Many enjoy the caffeine in coffee as a morning pick-me-up or use products containing caffeine before working out to help boost their performance. But new research suggests that the caffeine in coffee may also have positive effects after training.

These findings suggest that a post-workout coffee could be as beneficial to performance as pre-workout caffeine.

From earlier research, evidence already suggested that a post-workout dose of caffeine may have beneficial effects on restoring carbohydrates in muscle though a process called glycogen resynthesis (1). Glycogen resynthesis is a key part of the recovery process because restoring fuel in muscles is vital for supporting exercise performance.

Before these findings, sports nutritionists assumed that consuming caffeine after prolonged exercise would actually hinder the resynthesis of glycogen and carbohydrate absorption. Now we know they were wrong because exercise appears to completely change the impact that caffeine has on the body.

In trained subjects, a more recent study found that drinking a large amount of coffee with a carbohydrate has an additive effect on rates of post-exercise muscle glycogen compared with consuming carbohydrate alone (2). The newer research suggests that more carbohydrate was available in muscle for fuel during the next workout.

Later, another study went beyond testing just the amount of glycogen that was transported into the muscle. The study investigated how caffeine affected subsequent training performance by using a high intensity interval running capacity test (3). The trained subjects’ high-intensity running capacity was increased by 50 percent over consuming carbohydrates alone after an initial training session.

Sports scientists have long known that performing repetitive training sessions with reduced muscle glycogen could lead to lower power output and performance. Other problems associated with suboptimal muscle glycogen can also include reduced muscle mass due to excessive protein oxidation (using muscle tissue as a fuel source) and impaired immune function (4, 5).

Athletes who are serious about wanting to compete at an optimal level of performance should look to combining caffeine with carbohydrates post-exercise to optimize glycogen synthesis. With the addition of caffeine, athletes can enjoy the benefits of more energy and increased fuel for muscles.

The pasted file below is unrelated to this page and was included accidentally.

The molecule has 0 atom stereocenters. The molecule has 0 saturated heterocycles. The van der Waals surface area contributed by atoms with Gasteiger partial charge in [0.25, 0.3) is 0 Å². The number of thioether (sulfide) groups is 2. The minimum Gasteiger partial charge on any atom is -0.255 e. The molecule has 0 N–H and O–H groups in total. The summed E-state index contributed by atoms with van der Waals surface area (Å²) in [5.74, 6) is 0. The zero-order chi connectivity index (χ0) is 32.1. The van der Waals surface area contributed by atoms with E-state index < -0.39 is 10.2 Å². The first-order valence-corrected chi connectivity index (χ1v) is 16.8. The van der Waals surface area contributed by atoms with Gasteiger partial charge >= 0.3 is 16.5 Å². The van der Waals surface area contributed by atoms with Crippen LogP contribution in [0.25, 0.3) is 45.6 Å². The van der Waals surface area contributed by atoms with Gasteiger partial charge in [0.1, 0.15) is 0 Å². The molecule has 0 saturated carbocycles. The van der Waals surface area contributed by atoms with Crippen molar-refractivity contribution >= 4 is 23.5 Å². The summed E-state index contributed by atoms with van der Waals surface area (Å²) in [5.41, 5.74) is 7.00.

Having a cup of coffee before a hard morning run or with your post-workout meal now certainly makes sense. This scientific information could significantly improve not only your exercise experience, but may help you pump up the intensity during your next workout.


  1. Battram DS, Shearer J, Robinson D & Graham TE. Caffeine ingestion does not impede the resynthesis of proglycogen and macroglycogen after prolonged exercise and carbohydrate supplementation in humans. J Appl Physiol. 2004 Mar;96(3):943-50.
  2. Pedersen DJ, Lessard SJ, Coffey VG, Churchley EG, Wootton AM, Ng T, Watt MJ & Hawley JA. High rates of muscle glycogen resynthesis after exhaustive exercise when carbohydrate is coingested with caffeine. J Appl Physiol. 2008 Jul;105(1):7-13.
  3. Taylor C, Higham D, Close GL & Morton JP. The effect of adding caffeine to postexercise carbohydrate feeding on subsequent high-intensity interval-running capacity compared with carbohydrate alone. Int J Sport Nutr Exerc Metab. 2011 Oct;21(5):410-6.
  4. Howarth KR, Phillips SM, MacDonald MJ, Richards D, Moreau NA & Gibala MJ. Effect of glycogen availability on human skeletal muscle protein turnover during exercise and recovery. J Appl Physiol. 2010 Aug;109(2):431-8.
  5. Gleeson M & Walsh NP. The BASES expert statement on exercise, immunity, and infection. J Sports Sci. 2012;30(3):321-4.